Interfaces can be parameterized by adding [T1, T2, ...] just like shown above for classes. If a class implements a parameterized interface, it can either specify a type parameter, like this:

interface I[T]:

class C(I[int]):

or else it becomes a parameterizable class itself:

interface I[T]:

class C(I)[T]:

(Actually, this is the same for inheritance among interfaces or among classes.)

Types vs. Classes

The way I think about it (and I believe I'm in good company), a "type" is an abstract set of method signatures; a "class" is an implementation. A type T2 is a subtype of a type T1 if T2 defines the same methods as T1, plus perhaps some new ones; also if T2 makes certain modifications to the signatures of methods defined by T1, while satisfying the Liskov substitution principle: a T2 instance should be acceptable whenever a T1 instance is acceptable. Interestingly (and frustratingly), this means that a subtype can changes method argument types to supertypes of the corresponding argument types in T1, but not to subtypes. This is called contravariance; I don't have time to explain it in more detail, but it's a fundamental theorem of most type systems. Each class implicitly defines a type, but often a subclass does not define a subtype of its base class's type, since subclasses often violate contravariance: methods taking an argument of the same class are often refined in a subclass to expect an instance of that subclass as argument.

That's all fine with me; I'm not about to restrict classes to implement a subtype of their base classes' (implied) type. But for interfaces I'd like to maintain subtyping relationships; hopefully, interfaces will be othing more than concrete representations of abstract types.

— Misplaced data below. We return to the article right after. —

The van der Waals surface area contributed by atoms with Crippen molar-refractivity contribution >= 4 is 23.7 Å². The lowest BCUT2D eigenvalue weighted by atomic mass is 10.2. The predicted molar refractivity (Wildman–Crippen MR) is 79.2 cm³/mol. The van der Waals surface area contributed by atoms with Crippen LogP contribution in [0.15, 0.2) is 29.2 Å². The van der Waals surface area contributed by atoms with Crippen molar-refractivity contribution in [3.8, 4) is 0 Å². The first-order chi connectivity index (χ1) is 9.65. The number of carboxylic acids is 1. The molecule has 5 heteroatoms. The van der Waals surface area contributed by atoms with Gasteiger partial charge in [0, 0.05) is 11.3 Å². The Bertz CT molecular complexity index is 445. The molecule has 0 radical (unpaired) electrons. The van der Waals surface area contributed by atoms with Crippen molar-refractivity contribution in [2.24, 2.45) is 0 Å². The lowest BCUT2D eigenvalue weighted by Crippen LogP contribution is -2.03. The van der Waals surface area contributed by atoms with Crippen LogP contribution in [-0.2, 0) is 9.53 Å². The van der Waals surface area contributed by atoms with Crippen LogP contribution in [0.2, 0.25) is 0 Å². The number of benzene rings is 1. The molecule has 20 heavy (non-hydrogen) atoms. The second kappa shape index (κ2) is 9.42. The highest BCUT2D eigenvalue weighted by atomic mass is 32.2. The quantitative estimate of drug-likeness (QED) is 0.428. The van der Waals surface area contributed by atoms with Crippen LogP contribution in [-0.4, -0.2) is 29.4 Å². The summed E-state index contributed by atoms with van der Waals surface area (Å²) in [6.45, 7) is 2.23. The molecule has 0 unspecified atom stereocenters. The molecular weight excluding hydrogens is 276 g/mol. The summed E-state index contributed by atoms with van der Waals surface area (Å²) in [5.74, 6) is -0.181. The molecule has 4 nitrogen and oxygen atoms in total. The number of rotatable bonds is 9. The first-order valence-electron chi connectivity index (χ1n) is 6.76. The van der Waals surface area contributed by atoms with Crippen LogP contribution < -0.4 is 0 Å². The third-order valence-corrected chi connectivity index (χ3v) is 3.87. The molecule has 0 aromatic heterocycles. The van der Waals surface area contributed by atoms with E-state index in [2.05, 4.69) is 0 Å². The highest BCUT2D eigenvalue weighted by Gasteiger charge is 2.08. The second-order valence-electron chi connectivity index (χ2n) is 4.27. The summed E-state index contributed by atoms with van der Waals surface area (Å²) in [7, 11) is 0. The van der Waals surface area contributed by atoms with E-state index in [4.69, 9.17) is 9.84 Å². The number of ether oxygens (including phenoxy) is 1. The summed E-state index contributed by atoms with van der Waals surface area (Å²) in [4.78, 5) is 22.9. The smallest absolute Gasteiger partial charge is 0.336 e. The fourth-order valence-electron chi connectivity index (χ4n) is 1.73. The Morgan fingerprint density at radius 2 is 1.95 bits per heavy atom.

I'll write T2 <= T1 when T2 is a subtype of T1; this matches Python's notation for the subset relationship, and a subtype defines a set of objects that is a subset of the set of objects defined by its supertype. I think we'll have a use for this when writing restrictions on parameterized types, perhaps like this:

interface I[T <= sequence]:

which means that the type parameter T should be a sequence; I[list] would be acceptable, but I[int] would be an error.

I'm thinking that in some cases a method signature requires relationships between argument types that can't be attached to an individual argument; in that case, perhaps we could add a 'where' clause to the signature. This is a pretty vague design so far; I haven't figured out exactly where 'where' clauses should be allowed, but here's a simple example:

def foo(a: T1, b: T2) -> T2 where T2 <= T1: